year = "2006",
doi = "10.5772/4688",
language = "English",
isbn = "978-3-86611-314-5",
pages = "129--148",
editor = "Aleksandar Lazinica",
booktitle = "Mobile Robots",
publisher = "IntechOpen",
address = "United Kingdom",

}

van der Kooij, H, Veneman, JF & Ekkelenkamp, R 2006, Compliant Actuation of Exoskeletons. in A Lazinica (ed.), Mobile Robots: Towards New Applications. IntechOpen, Mammendorf, Germany, pp. 129-148. https://doi.org/10.5772/4688

Compliant Actuation of Exoskeletons. / van der Kooij, H.; Veneman, J.F.; Ekkelenkamp, R.

Mobile Robots: Towards New Applications. ed. / Aleksandar Lazinica. Mammendorf, Germany : IntechOpen, 2006. p. 129-148.

Research output: Chapter in Book/Report/Conference proceedingChapterAcademicpeer-review

TY - CHAP

T1 - Compliant Actuation of Exoskeletons

AU - van der Kooij, H.

AU - Veneman, J.F.

AU - Ekkelenkamp, R.

PY - 2006

Y1 - 2006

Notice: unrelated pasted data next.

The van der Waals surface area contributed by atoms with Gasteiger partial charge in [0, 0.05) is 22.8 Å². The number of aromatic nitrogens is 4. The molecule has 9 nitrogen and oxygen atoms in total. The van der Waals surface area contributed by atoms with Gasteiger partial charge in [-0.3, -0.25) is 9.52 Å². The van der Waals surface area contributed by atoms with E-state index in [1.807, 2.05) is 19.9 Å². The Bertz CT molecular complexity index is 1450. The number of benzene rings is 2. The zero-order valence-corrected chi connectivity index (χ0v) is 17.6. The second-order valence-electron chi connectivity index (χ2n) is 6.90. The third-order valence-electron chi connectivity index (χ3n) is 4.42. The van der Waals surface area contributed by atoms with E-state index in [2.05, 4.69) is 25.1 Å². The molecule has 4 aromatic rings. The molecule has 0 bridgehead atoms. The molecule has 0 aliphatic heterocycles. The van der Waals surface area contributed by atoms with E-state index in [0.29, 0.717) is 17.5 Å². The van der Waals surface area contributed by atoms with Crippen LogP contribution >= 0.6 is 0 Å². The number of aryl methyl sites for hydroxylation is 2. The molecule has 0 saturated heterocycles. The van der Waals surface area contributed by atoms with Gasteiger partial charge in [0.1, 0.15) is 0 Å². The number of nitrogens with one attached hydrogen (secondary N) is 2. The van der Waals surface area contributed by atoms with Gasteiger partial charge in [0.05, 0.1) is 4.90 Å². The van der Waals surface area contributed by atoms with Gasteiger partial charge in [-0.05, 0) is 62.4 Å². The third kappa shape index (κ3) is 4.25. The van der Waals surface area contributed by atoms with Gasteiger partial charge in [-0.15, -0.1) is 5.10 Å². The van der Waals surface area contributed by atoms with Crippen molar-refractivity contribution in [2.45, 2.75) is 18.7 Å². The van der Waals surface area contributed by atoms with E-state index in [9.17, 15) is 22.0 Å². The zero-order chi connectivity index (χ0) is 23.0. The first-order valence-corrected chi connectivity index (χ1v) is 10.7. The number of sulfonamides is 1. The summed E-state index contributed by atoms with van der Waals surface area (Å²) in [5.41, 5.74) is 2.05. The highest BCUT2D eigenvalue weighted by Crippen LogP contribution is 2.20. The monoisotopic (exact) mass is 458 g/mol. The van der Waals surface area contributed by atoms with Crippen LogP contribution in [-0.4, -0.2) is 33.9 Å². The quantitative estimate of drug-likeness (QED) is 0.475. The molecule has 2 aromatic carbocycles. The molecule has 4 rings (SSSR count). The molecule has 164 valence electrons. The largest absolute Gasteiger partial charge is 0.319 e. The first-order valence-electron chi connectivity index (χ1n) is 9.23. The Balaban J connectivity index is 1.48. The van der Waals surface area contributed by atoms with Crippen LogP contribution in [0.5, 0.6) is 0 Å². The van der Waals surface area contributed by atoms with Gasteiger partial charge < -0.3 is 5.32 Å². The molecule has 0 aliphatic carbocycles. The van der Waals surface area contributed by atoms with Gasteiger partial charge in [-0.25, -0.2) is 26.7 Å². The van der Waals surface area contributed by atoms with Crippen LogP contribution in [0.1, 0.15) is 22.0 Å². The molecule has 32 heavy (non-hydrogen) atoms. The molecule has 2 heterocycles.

N2 - This chapter discusses the advantages and feasibility of using compliant actuators in exoskeletons. We designed compliant actuation for use in a gait rehabilitation robot. In such a gait rehabilitation robot large forces are required to support the patient. In case of poststroke patients only the affected leg has to be supported while the movement of the unaffected leg should not be hindered. Not hindering the motions of one of the legs means that mechanical impedance of the robot should be minimal. The combination of large support forces and minimal impedances can be realised by impedance or admittance control. We chose for impedance control. The consequence of this choice is that the mass of the exoskeleton including its actuation should be minimized and sufficient high force bandwidth of the actuation is required. Compliant actuation has advantages compared to non compliant actuation in case both high forces and a high force tracking bandwidth are required. Series elastic actuation and pneumatics are well known examples of compliant actuators. Both types of compliant actuators are described with a general model of compliant actuation. They are compared in terms of this general model and also experimentally. Series elastic actuation appears to perform slightly better than pneumatic actuation and is much simpler to control. In an alternative design the motors were removed from the exoskeleton to further minimize the mass of the exoskeleton. These motors drove an elastic joint using flexible Bowden cables. The force bandwidth and the minimal impedance of this distributed series elastic joint actuation were within the requirements for a gait rehabilitation robot.